The Forgotten War: How The US Destroyed, And Then Rebuilt, The Bosnian Army

War History Online presents this Guest Article from Sam Bocetta

The Bosnian War isn’t remembered the way the major wars of the 20th century are, in part because other countries didn’t get involved until the end and the fighting was contained to Bosnia and Herzegovina. Despite that, this forgotten war was among the more tragic and brutal.

It was Europe’s worst military conflict since World War II. Not only did over 101,000 lose their lives, but tens of thousands of women were raped. It has even resulted in casualties decades later, as Bosnians playing the mobile game Pokémon Go have come across mines left from the war.

Although the United States didn’t participate in most of the fighting, it had a significant impact when it did, and it continues to have ties to Bosnia to this day.

The Early Stages of the Bosnian War

The Bosnian War’s roots trace back to Yugoslavia, which had consisted of six republics since the end of World War II. The nation was stable under the leadership of Josip Broz Tito, but when he died in 1980, the federal government was left much weaker.

In the 80s and 90s, ethnic separatist parties emerged and won elections in several of these republics. Four of the republics decided to claim independence from Yugoslavia, and conflicts between the different ethnic groups began. Bosnia and Herzegovina was the most diverse of the republics, and as such, it had the worst conflict.

Two Croatian Defense Council (HVO) Army T-55 Main Battle Tanks pull into firing position during a three day exercise held at the Barbara Range in Glamoc, Bosnia and Herzegovina.
Two Croatian Defense Council (HVO) Army T-55 Main Battle Tanks pull into firing position during a three day exercise held at the Barbara Range in Glamoc, Bosnia and Herzegovina.

The official beginning of the war was April 6, 1992, although violence had already erupted before then. The three groups involved in the conflict were the Serbs, who were loyal to Yugoslavia, the Croats and the Bosnians. The Croats and Bosnians had a shaky alliance during the war.

The Serbs had the advantage in the early stages, in large part because they were fighting against independence and had the support of the Yugoslav People’s Army. Throughout the war, military forces would shell cities full of civilians and commit ethnic cleansing.

U.S. Military Intervention with NATO

Norwegian UN troops on their way up Sniper Alley in Sarajevo, November 1995. By Paalso- CC BY-SA 3.0
Norwegian UN troops on their way up Sniper Alley in Sarajevo, November 1995. By Paalso- CC BY-SA 3.0

The United States was technically involved in the war from the beginning, although it was on a small scale. Since there was a UN arms embargo on all parts of Yugoslavia and the United States didn’t want to cause an issue with its allies, it used other methods to supply weapons to the Bosnians, such as having Islamist groups smuggle them in. Pakistan also supplied weapons to the Bosnian Muslims.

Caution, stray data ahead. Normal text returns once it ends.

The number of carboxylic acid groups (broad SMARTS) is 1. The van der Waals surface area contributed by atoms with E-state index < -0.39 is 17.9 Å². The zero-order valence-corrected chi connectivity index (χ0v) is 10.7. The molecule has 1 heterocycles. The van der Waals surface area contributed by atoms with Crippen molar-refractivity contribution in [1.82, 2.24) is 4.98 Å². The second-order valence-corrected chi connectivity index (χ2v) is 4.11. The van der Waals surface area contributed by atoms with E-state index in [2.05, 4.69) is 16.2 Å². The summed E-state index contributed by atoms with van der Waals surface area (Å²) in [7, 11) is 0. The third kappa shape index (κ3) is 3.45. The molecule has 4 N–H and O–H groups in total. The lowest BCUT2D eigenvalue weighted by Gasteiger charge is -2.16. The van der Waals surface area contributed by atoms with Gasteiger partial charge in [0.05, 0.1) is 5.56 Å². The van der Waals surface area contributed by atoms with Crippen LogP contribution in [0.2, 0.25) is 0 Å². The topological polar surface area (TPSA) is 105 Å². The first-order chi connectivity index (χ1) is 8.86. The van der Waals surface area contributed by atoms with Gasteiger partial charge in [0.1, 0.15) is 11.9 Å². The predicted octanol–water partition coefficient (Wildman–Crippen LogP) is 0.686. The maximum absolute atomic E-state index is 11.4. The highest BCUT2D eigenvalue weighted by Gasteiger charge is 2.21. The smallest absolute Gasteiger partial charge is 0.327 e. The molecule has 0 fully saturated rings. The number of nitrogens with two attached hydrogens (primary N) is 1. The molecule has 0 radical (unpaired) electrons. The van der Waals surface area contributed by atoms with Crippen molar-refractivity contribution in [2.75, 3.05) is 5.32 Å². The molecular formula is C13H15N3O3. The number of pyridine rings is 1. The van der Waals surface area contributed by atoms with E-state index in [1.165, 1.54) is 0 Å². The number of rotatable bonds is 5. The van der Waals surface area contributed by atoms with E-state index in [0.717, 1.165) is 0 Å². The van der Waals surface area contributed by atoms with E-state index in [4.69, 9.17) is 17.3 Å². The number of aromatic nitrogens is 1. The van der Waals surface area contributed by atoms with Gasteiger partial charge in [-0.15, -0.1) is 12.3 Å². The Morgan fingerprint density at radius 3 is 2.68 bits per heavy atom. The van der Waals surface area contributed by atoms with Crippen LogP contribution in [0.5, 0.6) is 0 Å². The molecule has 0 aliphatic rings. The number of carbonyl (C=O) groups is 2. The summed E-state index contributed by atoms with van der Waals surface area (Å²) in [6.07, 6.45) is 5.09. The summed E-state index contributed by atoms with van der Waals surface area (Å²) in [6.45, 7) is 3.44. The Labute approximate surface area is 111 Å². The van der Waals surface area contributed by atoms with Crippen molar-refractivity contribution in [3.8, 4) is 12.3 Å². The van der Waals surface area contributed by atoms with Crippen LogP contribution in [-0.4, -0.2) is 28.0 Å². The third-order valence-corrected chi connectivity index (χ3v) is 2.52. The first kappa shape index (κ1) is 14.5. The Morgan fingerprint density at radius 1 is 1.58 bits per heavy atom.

As a member of NATO, the United States was part of its intervention efforts in the Bosnian War, which grew in scope as the war raged on. In 1994, NATO launched multiple air strikes on the Serbs. Tensions rose when the Serbs used a surface-to-air missile to shoot down an American pilot, who was later rescued.

The Serbs then began targeting civilians in areas the UN had designated as safe spaces, most notably in the Markale market shelling. In response, NATO began Operation Deliberate Force, which involved heavy bombing of the Serbs. Over 1,000 bombs were dropped until NATO suspended them when the Serbs were ready to negotiate.

The war officially ended on December 14, 1995 with the signing of the Dayton Agreement. This agreement divided Bosnia and Herzegovina among the groups and resulted in the country having two autonomous entities, which are the Federation of Bosnia and Herzegovina and the Republika Srpska.

Rebuilding the Bosnian Army

To ensure that this peace treaty was honored, NATO sent 60,000 troops throughout the regions of Bosnia and Herzegovina to serve as peacekeepers in December of 1995. This group was known as the Implementation Force (IFOR), and after one year there, many of the peacekeepers left after completing their deployment. The ones who stayed became part of the smaller Stabilization Force (SFOR), which gradually became smaller until it left Bosnia in 2004.

Photo of a local musician, cello player, taken during the war in 1992 in Sarajevo in the partially destroyed National Library. By Mikhail Evstafiev CC BY-SA 3.0
Photo of a local musician, cello player, taken during the war in 1992 in Sarajevo in the partially destroyed National Library. By Mikhail Evstafiev CC BY-SA 3.0

Both entities within Bosnia and Herzegovina had their own armies after the war, per the terms of the Dayton Agreement. Due to the heavy fighting, each had to be rebuilt. The United States and the United Kingdom played the largest role in this by providing training and supplies. For example, the United States donated many of its M-16 A1 and A2 rifles and small arms 1911 pistols.

Other countries also contributed during this time. The Army of the Republika Srpska offered Iraq credit to buy supplies left over from the Bosnian War, including thousands of modern AR-15 lower receivers. The Army of the Federation of Bosnia and Herzegovina received donations of HK-33 rifles from Turkey and purchased tanks from the United Arab Emirates and Egypt.

The two armies became one, known as the Armed Forces of Bosnia and Herzegovina, in 2005. Even more important, it has recovered from the vicious fighting that defined it in the 90s, becoming known for high life expectancies and levels of education, as well as a major tourist destination.

Author: Sam Bocetta